Hank, who grew up under Jim Crow in Alabama, received letters threatening to murder him unless he gave up his chase for the home-run record. One writer promised to shoot Hank at home plate, either with a long-range rifle, from the bleachers, or with a handgun, from the box seats. The threats were so specific, Braves officials alerted the FBI. When a credible threat surfaced of a kidnapping plot against his daughter, Gaile, then in college, five FBI agents showed up at her dormitory at Fisk University in Nashville. They flashed their badges. Gaile recounted the conversation: “‘The men you see cutting the grass, those are FBI men. The men painting in the student union, those are FBI men.’ And the only thing I could say is, ‘Does my father know you’re here?’”
Gaile’s father stayed at hotels separate from the rest of the team, eating alone in his room. When a specific death threat surfaced, team officials would ask him whether he’d like to skip the game. He never did. Occasionally, though, he’d alert his teammates Ralph Garr and Dusty Baker, young Black men Hank had taken under his wing, who sat next to him in the dugout.
One night in Atlanta, Hank “told Ralph and I that we better not sit next to him, because there was a death threat,” Baker, now the manager of the Houston Astros, told me in 1999. “Some guy in a red coat with a high-powered rifle was gonna shoot Hank. So Hank told us, if we didn‘t want to sit next to him, he understood. And Ralph and I were like, ‘No, Hank, we’re down with you, man; if you go, we go.’ But the whole game, Ralph and I were looking around for some guy in a red coat. And Hank wasn’t even paying attention!” Baker laughed hard. “And if a firecracker would have gone off, me and Ralph would have sworn we were shot.”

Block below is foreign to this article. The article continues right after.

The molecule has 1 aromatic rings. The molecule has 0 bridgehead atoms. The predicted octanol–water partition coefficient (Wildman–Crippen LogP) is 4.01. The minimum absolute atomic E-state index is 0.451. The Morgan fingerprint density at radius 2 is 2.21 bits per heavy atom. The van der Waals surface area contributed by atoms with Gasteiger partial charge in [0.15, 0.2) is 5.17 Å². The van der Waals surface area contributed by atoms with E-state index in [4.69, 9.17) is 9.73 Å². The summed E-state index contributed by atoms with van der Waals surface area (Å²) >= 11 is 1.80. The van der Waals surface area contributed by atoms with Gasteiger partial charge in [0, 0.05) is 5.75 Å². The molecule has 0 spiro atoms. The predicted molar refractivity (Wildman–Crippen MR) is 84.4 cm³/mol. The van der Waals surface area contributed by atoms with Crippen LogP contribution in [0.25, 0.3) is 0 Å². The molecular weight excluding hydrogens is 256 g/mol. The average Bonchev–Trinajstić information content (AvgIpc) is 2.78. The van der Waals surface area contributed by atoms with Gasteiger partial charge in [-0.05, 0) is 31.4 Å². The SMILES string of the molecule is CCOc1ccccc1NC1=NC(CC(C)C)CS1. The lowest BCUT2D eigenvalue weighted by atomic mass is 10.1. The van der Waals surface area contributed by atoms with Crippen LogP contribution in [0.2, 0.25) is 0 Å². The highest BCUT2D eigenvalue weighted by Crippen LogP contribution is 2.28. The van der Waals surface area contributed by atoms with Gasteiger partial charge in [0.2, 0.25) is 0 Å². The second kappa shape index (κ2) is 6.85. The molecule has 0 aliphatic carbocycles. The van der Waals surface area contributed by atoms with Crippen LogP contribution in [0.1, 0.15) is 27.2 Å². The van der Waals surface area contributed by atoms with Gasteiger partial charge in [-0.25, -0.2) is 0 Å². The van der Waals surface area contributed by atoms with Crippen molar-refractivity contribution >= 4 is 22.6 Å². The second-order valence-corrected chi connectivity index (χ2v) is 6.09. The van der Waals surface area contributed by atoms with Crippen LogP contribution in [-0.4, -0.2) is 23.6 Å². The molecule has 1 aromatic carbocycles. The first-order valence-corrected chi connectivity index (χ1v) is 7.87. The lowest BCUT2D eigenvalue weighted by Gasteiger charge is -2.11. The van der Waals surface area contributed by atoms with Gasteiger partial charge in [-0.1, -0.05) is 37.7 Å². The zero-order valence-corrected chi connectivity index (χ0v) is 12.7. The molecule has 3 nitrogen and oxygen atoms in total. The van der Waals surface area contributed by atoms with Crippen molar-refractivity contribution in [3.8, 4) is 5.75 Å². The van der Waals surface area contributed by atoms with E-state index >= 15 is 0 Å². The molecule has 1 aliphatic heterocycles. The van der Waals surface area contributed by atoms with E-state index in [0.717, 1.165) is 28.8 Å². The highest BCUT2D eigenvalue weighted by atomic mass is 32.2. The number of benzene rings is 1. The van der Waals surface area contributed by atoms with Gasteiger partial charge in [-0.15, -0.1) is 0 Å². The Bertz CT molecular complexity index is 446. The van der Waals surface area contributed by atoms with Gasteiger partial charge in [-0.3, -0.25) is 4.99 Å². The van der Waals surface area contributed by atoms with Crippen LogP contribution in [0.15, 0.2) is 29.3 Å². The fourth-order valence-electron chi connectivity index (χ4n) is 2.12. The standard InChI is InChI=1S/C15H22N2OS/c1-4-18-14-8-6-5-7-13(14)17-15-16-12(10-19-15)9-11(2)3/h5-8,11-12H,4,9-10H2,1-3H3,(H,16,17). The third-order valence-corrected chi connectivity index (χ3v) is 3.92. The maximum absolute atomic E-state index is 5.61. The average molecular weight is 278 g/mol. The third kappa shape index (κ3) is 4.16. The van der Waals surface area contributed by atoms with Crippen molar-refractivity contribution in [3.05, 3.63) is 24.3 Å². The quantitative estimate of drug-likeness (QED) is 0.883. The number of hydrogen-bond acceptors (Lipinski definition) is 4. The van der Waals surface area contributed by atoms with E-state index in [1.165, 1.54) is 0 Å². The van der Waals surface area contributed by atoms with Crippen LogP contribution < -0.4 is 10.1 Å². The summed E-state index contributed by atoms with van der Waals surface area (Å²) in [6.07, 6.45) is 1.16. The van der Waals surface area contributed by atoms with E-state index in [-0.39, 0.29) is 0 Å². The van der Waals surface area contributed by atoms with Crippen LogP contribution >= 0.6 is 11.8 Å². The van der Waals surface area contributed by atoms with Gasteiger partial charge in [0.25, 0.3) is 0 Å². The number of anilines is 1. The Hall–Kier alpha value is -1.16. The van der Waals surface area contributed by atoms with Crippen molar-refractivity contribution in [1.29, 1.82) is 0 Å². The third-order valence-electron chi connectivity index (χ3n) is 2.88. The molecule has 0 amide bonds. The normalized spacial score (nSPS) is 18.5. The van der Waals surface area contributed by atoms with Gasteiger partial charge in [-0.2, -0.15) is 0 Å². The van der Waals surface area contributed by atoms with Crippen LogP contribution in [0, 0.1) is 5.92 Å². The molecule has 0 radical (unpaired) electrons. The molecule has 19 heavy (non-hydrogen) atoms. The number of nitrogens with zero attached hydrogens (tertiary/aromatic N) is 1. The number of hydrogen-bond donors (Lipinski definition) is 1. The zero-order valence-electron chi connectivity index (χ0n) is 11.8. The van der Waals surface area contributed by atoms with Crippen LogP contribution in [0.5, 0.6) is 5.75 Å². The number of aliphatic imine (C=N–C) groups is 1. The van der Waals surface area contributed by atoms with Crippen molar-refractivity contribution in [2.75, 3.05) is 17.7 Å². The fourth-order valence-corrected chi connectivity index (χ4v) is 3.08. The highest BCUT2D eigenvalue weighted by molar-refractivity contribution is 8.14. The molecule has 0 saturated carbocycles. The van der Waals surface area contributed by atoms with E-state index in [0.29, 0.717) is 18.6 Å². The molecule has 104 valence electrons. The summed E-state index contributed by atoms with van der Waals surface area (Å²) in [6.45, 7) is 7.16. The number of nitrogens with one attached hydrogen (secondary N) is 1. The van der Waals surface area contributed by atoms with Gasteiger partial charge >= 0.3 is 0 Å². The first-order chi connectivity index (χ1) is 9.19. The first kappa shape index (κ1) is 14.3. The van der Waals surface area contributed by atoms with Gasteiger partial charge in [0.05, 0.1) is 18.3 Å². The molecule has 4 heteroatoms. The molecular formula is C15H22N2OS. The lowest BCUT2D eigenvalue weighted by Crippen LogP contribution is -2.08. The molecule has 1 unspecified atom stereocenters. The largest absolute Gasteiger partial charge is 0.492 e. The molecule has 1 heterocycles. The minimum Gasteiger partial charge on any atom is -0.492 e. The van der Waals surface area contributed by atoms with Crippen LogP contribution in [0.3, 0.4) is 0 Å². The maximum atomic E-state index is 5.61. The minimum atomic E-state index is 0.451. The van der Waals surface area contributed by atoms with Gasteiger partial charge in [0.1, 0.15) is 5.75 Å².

Tom House, a Braves relief pitcher, who caught Hank’s 715th homer in the Atlanta bullpen, told me that his teammate had an uncanny ability to compartmentalize, blocking out the hate while he focused on fastballs. Tellingly, though, much of white America, including many of Hank’s teammates, had little or no idea what he was going through, despite the occasional media report. Phil Niekro, the knuckleballing Hall of Fame pitcher, told me that Hank never shared his trauma, and that team officials must have kept it quiet as well.